Remediation Waste & Testing
14th May 2019
With much industry confusion relating to ‘waste’ generated from earthworks and remediation, and how this is characterised, Northpoint provides professional insight
For any remediation scheme, when is material considered waste? DEFRA provides a legal definition of waste in the 2008 Waste Framework Directive:
“any substance or object which the holder discards or intends or is required to discard”
Annexe 1 of DEFRA Publication: Guidance on the legal Definition of waste and its application (August 2012) provides more detail, however breaking this definition down for the construction industry, this is considered – any material that cannot be reused (i.e. as capping, earthworks fill etc.) and has to be exported offsite as waste.
There is a common misconception that contaminated or undesirable materials are automatically waste. In terms of any remediation scheme, waste disposal should be considered the least favourable option.
Whilst materials may be ‘contaminated’, they may possess certain characteristics that allow them to be placed as capping or general/special fill (i.e. below a highway, beneath a driveway, or to fill a large void). Provided contaminated materials once placed will not pose a risk to the completed development, the above is in theory acceptable.
Often, sites have a surplus of material. This may include natural/clean materials excavated from the ground. If this material cannot be sold on, it is considered unwanted, and therefore considered as a waste when considering the legal definition.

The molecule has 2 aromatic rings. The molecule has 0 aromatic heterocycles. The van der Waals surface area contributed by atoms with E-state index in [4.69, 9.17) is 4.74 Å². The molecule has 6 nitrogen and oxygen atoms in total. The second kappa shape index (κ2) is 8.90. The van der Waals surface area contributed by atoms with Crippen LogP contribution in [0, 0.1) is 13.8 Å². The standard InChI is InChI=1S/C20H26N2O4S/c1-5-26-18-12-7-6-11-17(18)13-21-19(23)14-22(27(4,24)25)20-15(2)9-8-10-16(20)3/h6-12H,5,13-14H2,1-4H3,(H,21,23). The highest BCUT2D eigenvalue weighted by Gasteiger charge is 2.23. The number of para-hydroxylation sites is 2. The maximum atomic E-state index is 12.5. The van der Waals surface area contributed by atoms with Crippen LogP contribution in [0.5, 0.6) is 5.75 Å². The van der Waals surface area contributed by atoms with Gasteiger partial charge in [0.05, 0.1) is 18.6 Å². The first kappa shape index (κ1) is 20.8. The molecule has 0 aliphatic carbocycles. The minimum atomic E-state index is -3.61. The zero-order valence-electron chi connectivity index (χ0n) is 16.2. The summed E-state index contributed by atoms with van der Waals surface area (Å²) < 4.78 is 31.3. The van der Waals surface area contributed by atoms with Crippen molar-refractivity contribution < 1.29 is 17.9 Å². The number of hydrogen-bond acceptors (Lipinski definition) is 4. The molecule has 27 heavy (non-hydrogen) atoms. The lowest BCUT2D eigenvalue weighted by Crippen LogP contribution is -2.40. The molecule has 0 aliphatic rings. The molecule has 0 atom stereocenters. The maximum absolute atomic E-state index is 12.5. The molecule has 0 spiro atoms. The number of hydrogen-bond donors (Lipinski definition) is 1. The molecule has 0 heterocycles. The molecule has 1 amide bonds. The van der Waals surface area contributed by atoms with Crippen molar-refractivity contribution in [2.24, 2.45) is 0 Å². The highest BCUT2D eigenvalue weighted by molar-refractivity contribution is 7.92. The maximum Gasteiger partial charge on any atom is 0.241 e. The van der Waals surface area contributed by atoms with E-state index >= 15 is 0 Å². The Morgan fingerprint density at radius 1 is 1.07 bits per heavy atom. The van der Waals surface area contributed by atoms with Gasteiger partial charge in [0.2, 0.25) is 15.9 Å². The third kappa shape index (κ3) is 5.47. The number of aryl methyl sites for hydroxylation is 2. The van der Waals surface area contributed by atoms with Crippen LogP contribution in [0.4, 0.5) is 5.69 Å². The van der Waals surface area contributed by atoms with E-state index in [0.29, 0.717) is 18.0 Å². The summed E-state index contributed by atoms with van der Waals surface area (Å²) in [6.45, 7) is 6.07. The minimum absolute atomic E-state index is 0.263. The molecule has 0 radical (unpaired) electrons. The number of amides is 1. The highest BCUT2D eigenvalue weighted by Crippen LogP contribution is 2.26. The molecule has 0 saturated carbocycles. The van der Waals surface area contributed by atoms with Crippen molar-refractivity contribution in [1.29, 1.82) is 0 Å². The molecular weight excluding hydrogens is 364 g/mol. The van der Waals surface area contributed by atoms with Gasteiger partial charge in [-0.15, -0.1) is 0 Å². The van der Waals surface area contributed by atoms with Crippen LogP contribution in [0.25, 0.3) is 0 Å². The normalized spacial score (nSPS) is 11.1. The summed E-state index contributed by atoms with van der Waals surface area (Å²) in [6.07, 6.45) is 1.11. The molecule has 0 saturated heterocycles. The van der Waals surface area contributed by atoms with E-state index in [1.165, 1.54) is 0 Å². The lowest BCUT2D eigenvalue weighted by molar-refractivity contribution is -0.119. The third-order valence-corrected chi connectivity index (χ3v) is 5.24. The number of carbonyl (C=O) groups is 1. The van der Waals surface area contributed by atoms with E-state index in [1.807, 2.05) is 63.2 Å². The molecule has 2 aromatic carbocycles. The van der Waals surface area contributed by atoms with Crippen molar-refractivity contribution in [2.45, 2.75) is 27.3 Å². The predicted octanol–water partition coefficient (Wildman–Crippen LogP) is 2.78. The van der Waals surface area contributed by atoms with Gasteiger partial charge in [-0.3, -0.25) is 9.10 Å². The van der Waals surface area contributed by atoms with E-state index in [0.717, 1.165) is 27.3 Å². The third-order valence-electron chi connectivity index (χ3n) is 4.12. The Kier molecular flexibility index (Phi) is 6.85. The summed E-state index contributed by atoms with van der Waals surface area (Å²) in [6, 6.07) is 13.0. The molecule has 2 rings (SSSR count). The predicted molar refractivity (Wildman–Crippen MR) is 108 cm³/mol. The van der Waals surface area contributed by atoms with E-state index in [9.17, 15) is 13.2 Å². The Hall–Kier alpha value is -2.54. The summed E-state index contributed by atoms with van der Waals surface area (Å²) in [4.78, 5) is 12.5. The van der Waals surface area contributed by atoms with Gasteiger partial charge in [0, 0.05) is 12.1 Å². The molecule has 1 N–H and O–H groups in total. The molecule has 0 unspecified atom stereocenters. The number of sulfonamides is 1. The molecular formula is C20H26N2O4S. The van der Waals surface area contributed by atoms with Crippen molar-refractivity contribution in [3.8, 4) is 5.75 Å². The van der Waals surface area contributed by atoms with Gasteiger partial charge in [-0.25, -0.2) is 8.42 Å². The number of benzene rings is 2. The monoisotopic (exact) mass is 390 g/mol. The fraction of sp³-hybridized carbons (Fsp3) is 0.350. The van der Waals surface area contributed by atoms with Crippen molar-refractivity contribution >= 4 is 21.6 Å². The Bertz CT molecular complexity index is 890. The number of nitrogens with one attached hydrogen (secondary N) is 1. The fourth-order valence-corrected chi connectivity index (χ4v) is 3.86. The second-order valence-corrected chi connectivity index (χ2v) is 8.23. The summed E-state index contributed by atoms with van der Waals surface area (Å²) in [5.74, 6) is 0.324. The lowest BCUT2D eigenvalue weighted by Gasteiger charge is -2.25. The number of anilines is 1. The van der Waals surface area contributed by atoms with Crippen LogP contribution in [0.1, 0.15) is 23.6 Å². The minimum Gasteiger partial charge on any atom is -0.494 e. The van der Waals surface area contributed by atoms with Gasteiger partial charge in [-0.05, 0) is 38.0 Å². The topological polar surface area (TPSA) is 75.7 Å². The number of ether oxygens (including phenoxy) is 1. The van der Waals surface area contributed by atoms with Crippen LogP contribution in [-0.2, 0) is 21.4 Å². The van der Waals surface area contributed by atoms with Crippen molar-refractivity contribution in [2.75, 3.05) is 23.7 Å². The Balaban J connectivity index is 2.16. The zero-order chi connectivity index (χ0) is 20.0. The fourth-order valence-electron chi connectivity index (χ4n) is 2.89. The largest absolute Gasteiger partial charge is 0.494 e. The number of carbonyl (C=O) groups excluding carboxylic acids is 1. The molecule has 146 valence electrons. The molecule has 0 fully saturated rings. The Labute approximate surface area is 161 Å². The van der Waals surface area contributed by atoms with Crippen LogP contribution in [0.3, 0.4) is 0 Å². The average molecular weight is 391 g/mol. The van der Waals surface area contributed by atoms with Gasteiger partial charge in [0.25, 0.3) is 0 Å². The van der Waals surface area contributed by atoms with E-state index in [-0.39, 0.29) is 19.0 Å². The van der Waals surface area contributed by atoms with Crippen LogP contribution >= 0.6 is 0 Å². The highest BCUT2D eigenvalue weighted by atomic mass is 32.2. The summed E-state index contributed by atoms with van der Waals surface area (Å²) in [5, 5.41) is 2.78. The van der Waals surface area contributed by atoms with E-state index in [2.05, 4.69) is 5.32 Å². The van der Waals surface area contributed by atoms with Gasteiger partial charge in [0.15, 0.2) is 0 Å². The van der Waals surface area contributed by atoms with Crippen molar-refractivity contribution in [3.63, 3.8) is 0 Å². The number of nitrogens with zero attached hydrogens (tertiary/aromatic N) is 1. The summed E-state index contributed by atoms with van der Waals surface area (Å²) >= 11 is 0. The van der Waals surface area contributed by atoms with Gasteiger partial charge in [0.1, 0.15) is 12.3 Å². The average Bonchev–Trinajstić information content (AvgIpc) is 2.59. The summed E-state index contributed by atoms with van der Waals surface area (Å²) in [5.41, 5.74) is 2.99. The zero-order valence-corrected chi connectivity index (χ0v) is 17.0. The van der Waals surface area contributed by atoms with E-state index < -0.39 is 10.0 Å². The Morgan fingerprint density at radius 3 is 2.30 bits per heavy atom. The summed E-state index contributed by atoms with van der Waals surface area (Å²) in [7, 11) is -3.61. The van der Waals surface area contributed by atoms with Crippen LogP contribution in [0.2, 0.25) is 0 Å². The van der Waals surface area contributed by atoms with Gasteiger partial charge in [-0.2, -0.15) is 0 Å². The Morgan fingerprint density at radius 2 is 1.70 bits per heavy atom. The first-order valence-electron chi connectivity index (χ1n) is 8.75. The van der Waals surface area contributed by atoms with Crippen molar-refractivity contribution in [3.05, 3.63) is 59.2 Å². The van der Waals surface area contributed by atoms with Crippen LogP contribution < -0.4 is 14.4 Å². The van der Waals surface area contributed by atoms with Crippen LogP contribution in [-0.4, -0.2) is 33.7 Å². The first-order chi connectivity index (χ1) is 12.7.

Where unwanted materials are removed from a site, these are considered waste, but how can these materials be adequately characterised?
Northpoint, through third-party review of ground investigations, often see inadequate waste classification. Why is this? Largely due to the expense of chemical testing and/or a lack of understanding of testing requirements.
Before accepting a waste, a landfill will require evidence of adequate site investigation testing data as well as Waste Acceptance Criteria (WAC) testing certificates. The WAC testing certificate categorises waste into one of three groups:
• Inert waste
• Non-reactive hazardous waste
• Hazardous waste
How many WAC tests are required for a basic characterisation?
|No. of samples required|
|Plus per additional 10,000t||+5 (pro rata)||+ 10 (pro rata)|
Source: Environment Agency (2013)
If you require any further information or support relating to remediation and waste classification, Northpoint is happy to assist. Contact our Geoenvironmental engineering teams:
0191 917 3210